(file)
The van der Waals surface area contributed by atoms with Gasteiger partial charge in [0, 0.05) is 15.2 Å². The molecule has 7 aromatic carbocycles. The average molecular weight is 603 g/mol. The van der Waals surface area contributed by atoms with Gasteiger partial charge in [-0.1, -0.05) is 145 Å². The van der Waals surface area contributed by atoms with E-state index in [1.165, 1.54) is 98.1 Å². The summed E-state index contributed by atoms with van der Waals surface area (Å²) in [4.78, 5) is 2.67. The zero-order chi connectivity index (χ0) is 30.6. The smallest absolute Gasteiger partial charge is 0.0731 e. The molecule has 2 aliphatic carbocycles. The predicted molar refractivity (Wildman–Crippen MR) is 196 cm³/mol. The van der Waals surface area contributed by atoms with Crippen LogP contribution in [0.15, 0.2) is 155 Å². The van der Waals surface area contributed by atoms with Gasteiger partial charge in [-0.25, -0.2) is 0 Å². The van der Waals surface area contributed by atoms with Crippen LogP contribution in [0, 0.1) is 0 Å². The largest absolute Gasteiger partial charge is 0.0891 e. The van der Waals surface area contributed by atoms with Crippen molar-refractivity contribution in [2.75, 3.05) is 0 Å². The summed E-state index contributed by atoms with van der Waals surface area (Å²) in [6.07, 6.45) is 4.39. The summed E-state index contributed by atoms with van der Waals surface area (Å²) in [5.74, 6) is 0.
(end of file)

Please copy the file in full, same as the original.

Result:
The van der Waals surface area contributed by atoms with Gasteiger partial charge in [0, 0.05) is 15.2 Å². The molecule has 7 aromatic carbocycles. The average molecular weight is 603 g/mol. The van der Waals surface area contributed by atoms with Gasteiger partial charge in [-0.1, -0.05) is 145 Å². The van der Waals surface area contributed by atoms with E-state index in [1.165, 1.54) is 98.1 Å². The summed E-state index contributed by atoms with van der Waals surface area (Å²) in [4.78, 5) is 2.67. The zero-order chi connectivity index (χ0) is 30.6. The smallest absolute Gasteiger partial charge is 0.0731 e. The molecule has 2 aliphatic carbocycles. The predicted molar refractivity (Wildman–Crippen MR) is 196 cm³/mol. The van der Waals surface area contributed by atoms with Crippen LogP contribution in [0.15, 0.2) is 155 Å². The van der Waals surface area contributed by atoms with Gasteiger partial charge in [-0.25, -0.2) is 0 Å². The van der Waals surface area contributed by atoms with Crippen LogP contribution in [0, 0.1) is 0 Å². The largest absolute Gasteiger partial charge is 0.0891 e. The van der Waals surface area contributed by atoms with Crippen molar-refractivity contribution in [2.75, 3.05) is 0 Å². The summed E-state index contributed by atoms with van der Waals surface area (Å²) in [6.07, 6.45) is 4.39. The summed E-state index contributed by atoms with van der Waals surface area (Å²) in [5.74, 6) is 0.